The relationship between independence and health practices among noninstitutionalized elderly




Geyer, Elizabeth

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A descriptive, cross-sectional design was to determine the relationship of Alameda 5 health practices of not smoking, normalization of weight, exercise, moderate intake of alcohol, and sleeping 7-8 hours a night, demographic variables of age, race, education, and marital status, and the Health Promoting Lifestyle Profile (HPLP) to independence of older noninstitutionalized adults, measured by the Cumulative Impairment Score (CIS) of the Older Americans Resource and Service Multi-dimensional Functional Assessment Questionnaire (OMFAQ). Ages of 90 men and women from five senior citizen centers varied from 61 to 95 (M = 74.3 years). Most subjects viewed their self-actualization, stress management, and interpersonal relationships positively. Using general linear regression analyses, the following variables were significantly (p .05) related to independence as measured by the CIS: overall health practices (HPLP) (p =.0002); health responsibility (p =.0003); exercise (p =.0001); additive effects of exercise, smoking, weight (p =.0269); and marital status (p =.0065).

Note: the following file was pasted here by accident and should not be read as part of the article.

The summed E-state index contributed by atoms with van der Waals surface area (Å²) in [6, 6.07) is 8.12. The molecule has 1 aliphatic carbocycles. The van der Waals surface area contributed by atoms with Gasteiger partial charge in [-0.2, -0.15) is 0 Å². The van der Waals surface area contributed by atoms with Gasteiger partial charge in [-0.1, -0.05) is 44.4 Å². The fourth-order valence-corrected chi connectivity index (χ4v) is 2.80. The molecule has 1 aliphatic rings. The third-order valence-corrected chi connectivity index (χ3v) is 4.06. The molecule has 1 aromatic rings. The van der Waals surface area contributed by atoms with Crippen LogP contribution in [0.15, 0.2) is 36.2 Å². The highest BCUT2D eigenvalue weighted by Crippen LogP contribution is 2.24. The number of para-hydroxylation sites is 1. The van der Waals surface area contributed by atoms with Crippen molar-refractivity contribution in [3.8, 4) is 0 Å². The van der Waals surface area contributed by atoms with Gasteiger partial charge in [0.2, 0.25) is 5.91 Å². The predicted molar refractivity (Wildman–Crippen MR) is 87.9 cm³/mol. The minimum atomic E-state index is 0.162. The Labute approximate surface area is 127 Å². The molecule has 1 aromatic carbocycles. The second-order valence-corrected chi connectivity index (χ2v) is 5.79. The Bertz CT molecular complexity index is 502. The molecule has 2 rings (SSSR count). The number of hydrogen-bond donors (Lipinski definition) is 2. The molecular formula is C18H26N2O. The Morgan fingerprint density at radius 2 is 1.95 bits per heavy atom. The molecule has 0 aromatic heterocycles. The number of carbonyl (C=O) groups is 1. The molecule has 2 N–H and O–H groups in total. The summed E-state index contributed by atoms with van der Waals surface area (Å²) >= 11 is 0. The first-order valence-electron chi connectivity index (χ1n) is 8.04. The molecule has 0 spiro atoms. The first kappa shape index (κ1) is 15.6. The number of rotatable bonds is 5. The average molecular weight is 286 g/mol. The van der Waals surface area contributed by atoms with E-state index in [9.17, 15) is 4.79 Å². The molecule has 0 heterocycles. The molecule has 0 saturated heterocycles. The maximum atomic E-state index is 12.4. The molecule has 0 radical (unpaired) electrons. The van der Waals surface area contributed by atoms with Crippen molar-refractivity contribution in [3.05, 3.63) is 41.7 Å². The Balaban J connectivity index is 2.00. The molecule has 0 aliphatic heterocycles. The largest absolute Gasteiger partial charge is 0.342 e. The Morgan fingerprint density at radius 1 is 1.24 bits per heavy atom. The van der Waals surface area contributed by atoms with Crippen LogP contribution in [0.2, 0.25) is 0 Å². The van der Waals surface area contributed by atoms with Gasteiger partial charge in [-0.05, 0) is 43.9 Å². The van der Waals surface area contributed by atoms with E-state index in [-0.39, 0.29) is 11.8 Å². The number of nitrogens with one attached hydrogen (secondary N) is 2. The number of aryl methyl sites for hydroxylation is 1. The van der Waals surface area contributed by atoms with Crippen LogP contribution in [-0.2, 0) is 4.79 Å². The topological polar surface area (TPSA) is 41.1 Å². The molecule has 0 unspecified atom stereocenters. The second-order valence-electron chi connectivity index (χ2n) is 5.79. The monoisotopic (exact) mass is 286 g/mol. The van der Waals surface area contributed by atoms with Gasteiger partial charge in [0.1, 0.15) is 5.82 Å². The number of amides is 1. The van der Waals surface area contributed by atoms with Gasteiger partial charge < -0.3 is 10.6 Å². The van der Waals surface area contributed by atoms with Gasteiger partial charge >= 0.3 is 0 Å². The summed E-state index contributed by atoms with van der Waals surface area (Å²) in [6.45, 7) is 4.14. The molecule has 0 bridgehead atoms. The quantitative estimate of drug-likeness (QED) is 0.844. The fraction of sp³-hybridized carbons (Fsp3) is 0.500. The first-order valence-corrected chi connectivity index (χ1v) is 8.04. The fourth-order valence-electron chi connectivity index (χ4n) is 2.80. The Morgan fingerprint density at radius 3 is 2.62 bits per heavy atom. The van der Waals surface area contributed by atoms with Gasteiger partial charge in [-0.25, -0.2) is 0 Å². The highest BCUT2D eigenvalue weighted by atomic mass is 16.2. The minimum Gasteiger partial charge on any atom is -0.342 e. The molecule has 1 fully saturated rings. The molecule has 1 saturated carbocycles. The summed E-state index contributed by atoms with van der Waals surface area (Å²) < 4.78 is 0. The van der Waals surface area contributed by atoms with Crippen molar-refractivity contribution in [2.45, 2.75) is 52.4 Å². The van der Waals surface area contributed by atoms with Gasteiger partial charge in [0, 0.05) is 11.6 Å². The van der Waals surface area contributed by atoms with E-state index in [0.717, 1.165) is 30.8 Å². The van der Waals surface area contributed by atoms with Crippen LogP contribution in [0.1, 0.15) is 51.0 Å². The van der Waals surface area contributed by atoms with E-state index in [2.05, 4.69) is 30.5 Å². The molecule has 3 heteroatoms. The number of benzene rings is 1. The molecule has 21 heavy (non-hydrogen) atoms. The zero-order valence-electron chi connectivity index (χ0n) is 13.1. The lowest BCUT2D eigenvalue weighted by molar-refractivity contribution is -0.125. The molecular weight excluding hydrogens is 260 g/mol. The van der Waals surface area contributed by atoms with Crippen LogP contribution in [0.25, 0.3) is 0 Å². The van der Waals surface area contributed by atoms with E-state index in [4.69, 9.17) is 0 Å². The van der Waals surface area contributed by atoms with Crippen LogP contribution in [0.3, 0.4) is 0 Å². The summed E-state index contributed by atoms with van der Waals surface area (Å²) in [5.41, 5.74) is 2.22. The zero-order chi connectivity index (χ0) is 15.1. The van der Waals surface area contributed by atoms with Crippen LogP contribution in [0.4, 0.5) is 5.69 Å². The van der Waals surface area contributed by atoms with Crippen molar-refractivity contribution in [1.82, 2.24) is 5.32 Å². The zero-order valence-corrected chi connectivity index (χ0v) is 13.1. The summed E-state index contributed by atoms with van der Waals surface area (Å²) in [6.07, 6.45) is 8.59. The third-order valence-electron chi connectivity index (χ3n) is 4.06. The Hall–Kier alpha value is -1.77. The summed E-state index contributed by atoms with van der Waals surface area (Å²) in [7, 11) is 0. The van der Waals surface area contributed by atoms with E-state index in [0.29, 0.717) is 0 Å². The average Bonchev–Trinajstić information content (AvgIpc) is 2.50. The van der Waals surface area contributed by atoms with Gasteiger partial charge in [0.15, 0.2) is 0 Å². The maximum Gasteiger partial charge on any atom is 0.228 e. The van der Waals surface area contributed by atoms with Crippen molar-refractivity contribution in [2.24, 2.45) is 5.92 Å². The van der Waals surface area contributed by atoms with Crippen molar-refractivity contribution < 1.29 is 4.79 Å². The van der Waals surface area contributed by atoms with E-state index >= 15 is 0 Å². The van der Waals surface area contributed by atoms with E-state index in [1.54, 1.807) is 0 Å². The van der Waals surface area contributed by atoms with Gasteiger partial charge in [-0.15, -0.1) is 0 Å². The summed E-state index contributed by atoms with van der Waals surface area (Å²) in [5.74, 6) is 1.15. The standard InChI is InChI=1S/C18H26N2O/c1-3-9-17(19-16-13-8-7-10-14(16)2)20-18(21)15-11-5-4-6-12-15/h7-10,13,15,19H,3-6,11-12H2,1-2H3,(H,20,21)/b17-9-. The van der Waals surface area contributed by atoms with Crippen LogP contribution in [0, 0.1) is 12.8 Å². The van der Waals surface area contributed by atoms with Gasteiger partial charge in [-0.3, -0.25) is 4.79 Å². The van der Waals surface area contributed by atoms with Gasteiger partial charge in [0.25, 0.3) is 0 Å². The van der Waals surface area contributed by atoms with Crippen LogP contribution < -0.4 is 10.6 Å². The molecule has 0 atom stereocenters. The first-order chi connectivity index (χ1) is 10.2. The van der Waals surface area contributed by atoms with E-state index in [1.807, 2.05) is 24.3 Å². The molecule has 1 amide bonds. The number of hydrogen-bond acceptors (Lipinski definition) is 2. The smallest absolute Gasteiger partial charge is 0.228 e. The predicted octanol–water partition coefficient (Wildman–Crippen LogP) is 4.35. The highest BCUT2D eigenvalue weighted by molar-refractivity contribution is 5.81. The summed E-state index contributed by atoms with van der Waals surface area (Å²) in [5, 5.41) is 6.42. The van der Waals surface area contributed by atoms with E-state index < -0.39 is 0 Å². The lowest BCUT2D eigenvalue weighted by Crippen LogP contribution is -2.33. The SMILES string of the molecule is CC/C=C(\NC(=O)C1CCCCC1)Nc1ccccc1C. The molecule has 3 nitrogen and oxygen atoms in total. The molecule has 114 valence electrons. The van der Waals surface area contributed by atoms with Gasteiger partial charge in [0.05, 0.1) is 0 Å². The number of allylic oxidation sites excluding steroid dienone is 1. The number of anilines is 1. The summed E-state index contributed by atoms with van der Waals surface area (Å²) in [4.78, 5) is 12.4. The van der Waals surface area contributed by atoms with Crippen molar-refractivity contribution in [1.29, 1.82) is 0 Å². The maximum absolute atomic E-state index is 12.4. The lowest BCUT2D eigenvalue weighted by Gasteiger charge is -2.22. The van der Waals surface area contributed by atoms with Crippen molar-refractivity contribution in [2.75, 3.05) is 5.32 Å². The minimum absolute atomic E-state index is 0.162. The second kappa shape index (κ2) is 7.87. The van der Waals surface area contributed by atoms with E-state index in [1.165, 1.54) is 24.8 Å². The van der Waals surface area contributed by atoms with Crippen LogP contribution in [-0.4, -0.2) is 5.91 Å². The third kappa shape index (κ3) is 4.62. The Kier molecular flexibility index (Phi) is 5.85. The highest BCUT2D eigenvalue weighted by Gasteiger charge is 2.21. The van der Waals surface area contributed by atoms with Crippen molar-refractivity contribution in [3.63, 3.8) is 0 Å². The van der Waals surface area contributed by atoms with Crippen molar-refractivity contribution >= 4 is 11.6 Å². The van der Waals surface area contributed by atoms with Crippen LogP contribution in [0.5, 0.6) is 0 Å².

Values of R\sp2 indicated variances between independence and other variables. A total of 16% of the variance was explained by overall health practices. Health responsibility explained a total of 14% of the variability. Exercise explained 26% of the variance and the combination of exercise, not smoking, and normal weight explained another 13% of the variance. A total of 12% of the variance was explained by marital status.

Further research is needed to continue to explain factors contributing to independence of elderly persons. Nursing interventions should include health promotion targeted toward physical activity as essential to the elderly. Nursing researchers should focus on designing and testing new instruments to assess variables that contribute to the elderly's independence.



Gerontology, Health, Older people